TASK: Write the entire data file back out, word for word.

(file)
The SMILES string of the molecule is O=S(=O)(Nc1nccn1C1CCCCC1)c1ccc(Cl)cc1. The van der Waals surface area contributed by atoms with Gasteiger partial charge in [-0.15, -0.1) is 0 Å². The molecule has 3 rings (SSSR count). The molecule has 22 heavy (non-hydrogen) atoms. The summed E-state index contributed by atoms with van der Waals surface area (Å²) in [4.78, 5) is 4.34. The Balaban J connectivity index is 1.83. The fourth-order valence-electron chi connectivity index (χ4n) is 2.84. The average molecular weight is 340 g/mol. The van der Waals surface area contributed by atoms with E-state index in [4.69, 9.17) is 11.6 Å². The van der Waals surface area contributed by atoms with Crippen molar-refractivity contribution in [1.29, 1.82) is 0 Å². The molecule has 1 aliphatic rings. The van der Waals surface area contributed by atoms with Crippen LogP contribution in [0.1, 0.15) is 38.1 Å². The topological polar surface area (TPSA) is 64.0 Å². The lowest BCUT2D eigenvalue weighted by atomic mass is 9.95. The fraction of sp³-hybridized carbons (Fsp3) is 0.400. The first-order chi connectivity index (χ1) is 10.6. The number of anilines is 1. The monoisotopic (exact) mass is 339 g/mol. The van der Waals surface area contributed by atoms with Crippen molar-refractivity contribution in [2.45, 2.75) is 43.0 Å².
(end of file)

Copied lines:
The SMILES string of the molecule is O=S(=O)(Nc1nccn1C1CCCCC1)c1ccc(Cl)cc1. The van der Waals surface area contributed by atoms with Gasteiger partial charge in [-0.15, -0.1) is 0 Å². The molecule has 3 rings (SSSR count). The molecule has 22 heavy (non-hydrogen) atoms. The summed E-state index contributed by atoms with van der Waals surface area (Å²) in [4.78, 5) is 4.34. The Balaban J connectivity index is 1.83. The fourth-order valence-electron chi connectivity index (χ4n) is 2.84. The average molecular weight is 340 g/mol. The van der Waals surface area contributed by atoms with E-state index in [4.69, 9.17) is 11.6 Å². The van der Waals surface area contributed by atoms with Crippen molar-refractivity contribution in [1.29, 1.82) is 0 Å². The molecule has 1 aliphatic rings. The van der Waals surface area contributed by atoms with Crippen LogP contribution in [0.1, 0.15) is 38.1 Å². The topological polar surface area (TPSA) is 64.0 Å². The lowest BCUT2D eigenvalue weighted by atomic mass is 9.95. The fraction of sp³-hybridized carbons (Fsp3) is 0.400. The first-order chi connectivity index (χ1) is 10.6. The number of anilines is 1. The monoisotopic (exact) mass is 339 g/mol. The van der Waals surface area contributed by atoms with Crippen molar-refractivity contribution in [2.45, 2.75) is 43.0 Å².